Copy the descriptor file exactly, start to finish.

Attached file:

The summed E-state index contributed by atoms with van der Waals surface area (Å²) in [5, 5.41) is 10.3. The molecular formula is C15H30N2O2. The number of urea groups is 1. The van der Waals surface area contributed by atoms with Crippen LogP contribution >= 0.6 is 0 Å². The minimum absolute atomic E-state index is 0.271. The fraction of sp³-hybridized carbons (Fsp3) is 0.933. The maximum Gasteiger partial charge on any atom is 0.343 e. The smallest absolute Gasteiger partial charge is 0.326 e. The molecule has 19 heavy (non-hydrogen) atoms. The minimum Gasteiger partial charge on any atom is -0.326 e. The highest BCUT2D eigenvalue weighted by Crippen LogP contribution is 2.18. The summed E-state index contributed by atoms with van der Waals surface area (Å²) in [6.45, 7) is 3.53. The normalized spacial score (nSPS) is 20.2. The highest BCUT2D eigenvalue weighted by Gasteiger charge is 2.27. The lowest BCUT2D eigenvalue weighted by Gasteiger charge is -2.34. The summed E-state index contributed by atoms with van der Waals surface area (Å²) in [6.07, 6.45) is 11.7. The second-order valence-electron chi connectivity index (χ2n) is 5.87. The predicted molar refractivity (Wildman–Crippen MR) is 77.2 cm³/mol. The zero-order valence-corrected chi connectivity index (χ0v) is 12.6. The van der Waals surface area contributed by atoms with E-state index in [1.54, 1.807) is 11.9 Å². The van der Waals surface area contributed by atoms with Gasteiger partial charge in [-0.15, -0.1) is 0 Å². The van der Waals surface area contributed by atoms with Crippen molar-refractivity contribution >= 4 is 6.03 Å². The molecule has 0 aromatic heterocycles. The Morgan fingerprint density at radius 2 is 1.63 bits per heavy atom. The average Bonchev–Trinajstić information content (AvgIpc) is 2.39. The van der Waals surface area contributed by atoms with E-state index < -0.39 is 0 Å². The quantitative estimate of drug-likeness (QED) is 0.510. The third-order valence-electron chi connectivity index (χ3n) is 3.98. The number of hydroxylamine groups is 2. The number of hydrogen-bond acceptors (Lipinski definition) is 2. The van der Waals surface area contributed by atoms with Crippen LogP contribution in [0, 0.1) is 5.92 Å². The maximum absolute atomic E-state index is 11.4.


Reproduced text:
The summed E-state index contributed by atoms with van der Waals surface area (Å²) in [5, 5.41) is 10.3. The molecular formula is C15H30N2O2. The number of urea groups is 1. The van der Waals surface area contributed by atoms with Crippen LogP contribution >= 0.6 is 0 Å². The minimum absolute atomic E-state index is 0.271. The fraction of sp³-hybridized carbons (Fsp3) is 0.933. The maximum Gasteiger partial charge on any atom is 0.343 e. The smallest absolute Gasteiger partial charge is 0.326 e. The molecule has 19 heavy (non-hydrogen) atoms. The minimum Gasteiger partial charge on any atom is -0.326 e. The highest BCUT2D eigenvalue weighted by Crippen LogP contribution is 2.18. The summed E-state index contributed by atoms with van der Waals surface area (Å²) in [6.45, 7) is 3.53. The normalized spacial score (nSPS) is 20.2. The highest BCUT2D eigenvalue weighted by Gasteiger charge is 2.27. The lowest BCUT2D eigenvalue weighted by Gasteiger charge is -2.34. The summed E-state index contributed by atoms with van der Waals surface area (Å²) in [6.07, 6.45) is 11.7. The second-order valence-electron chi connectivity index (χ2n) is 5.87. The predicted molar refractivity (Wildman–Crippen MR) is 77.2 cm³/mol. The zero-order valence-corrected chi connectivity index (χ0v) is 12.6. The van der Waals surface area contributed by atoms with E-state index in [1.54, 1.807) is 11.9 Å². The van der Waals surface area contributed by atoms with Gasteiger partial charge in [-0.15, -0.1) is 0 Å². The van der Waals surface area contributed by atoms with Crippen molar-refractivity contribution >= 4 is 6.03 Å². The molecule has 0 aromatic heterocycles. The Morgan fingerprint density at radius 2 is 1.63 bits per heavy atom. The average Bonchev–Trinajstić information content (AvgIpc) is 2.39. The van der Waals surface area contributed by atoms with E-state index < -0.39 is 0 Å². The quantitative estimate of drug-likeness (QED) is 0.510. The third-order valence-electron chi connectivity index (χ3n) is 3.98. The number of hydroxylamine groups is 2. The number of hydrogen-bond acceptors (Lipinski definition) is 2. The van der Waals surface area contributed by atoms with Crippen LogP contribution in [0, 0.1) is 5.92 Å². The maximum absolute atomic E-state index is 11.4.